Watched The Apprentice, which I’d recorded on Wednesday. I’m hooked! What a loathsome bunch of people! They’re all business high-flyers who have given up well-paid jobs (so we’re told) to compete for the approval of Sir Alan Sugar of Amstrad, who’ll then give one of them a job. At first they come over as cowboy caricatures (‘I’ll win, because that’s what I do, I’m a winner’, ‘Yes, I’d say I’m pretty ruthless’) then the males descend into farce as they’re set the major project of … coming up with a name for the team. This gave a stark insight into why so much time and money is wasted in businesses – in the culture of businesses. The women, to their credit, came up with a creative name in less than five minutes. The men were still at it hours later, bumping egos off each other then trying to define decisionmaking systems to get round the ego clash. When it came to the next (and more important) job of choosing a project manager, they had no energy left for real interaction and fell back on pulling names out a hat (‘It’s the only guaranteed fair way.’). In the actual task, neither team got any credit: the men bumbled and blustered but did it by the book and lost; the women shrieked, jumped up and down and did their business by sheer flirting and sexploitation. It was funny, but sad and pathetic at the same time. What kind of image does that give people of what it’s like to work in a company?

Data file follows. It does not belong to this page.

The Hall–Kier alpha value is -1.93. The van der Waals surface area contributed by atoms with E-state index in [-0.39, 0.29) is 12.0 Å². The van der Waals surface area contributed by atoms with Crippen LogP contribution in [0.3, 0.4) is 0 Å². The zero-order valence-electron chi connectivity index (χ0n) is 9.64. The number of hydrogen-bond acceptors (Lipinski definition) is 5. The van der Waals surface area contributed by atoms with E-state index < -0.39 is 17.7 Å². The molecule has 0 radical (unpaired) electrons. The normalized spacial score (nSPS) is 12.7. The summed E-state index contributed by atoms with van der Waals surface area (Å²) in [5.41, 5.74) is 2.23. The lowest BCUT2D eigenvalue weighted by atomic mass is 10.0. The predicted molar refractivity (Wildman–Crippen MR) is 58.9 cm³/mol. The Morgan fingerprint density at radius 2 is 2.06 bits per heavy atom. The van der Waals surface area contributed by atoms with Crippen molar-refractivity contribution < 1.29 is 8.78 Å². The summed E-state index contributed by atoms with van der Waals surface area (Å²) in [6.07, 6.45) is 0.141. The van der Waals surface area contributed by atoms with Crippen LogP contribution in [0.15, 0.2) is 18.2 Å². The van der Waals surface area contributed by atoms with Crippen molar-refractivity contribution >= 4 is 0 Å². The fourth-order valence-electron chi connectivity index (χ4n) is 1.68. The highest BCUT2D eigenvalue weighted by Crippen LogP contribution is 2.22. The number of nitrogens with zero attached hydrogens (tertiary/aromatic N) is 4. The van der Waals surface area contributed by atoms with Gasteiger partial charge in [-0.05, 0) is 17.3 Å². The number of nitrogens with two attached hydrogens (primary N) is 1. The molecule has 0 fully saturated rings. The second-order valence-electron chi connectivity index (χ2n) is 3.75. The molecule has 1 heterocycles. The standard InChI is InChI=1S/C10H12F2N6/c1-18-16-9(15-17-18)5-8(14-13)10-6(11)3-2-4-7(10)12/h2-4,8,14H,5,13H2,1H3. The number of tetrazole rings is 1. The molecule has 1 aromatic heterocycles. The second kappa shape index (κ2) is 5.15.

I realise I’m contradicting myself by saying it’s an accurate portrayal
on one hand, and it’s a harmful caricature on the other; in my
experience these characters exist but they’re unusual, and treated by
their colleagues with anything from scepticism to contempt. I’m
thinking of one character at my workplace nicknamed ‘The Rhino’, who
was responsible for The System That Stands on Your Neck and Bellows,
who has now been hounded out (sorry, I mean has left to become an IT
consultant). But I’m sure a lot of public service employees watch this
and think if you’re in a business environment it’s full of characters
like this. Well, not any more so than anywhere else (I had an insight
from a couple of friends in local government – they didn’t realise they
were giving me an insight, they thought I’d be impressed), it’s just
perhaps they have more money and visible trappings and a language of
pretension which has more acceptance than it would in the public
sector. Most of us aren’t like that. Honest.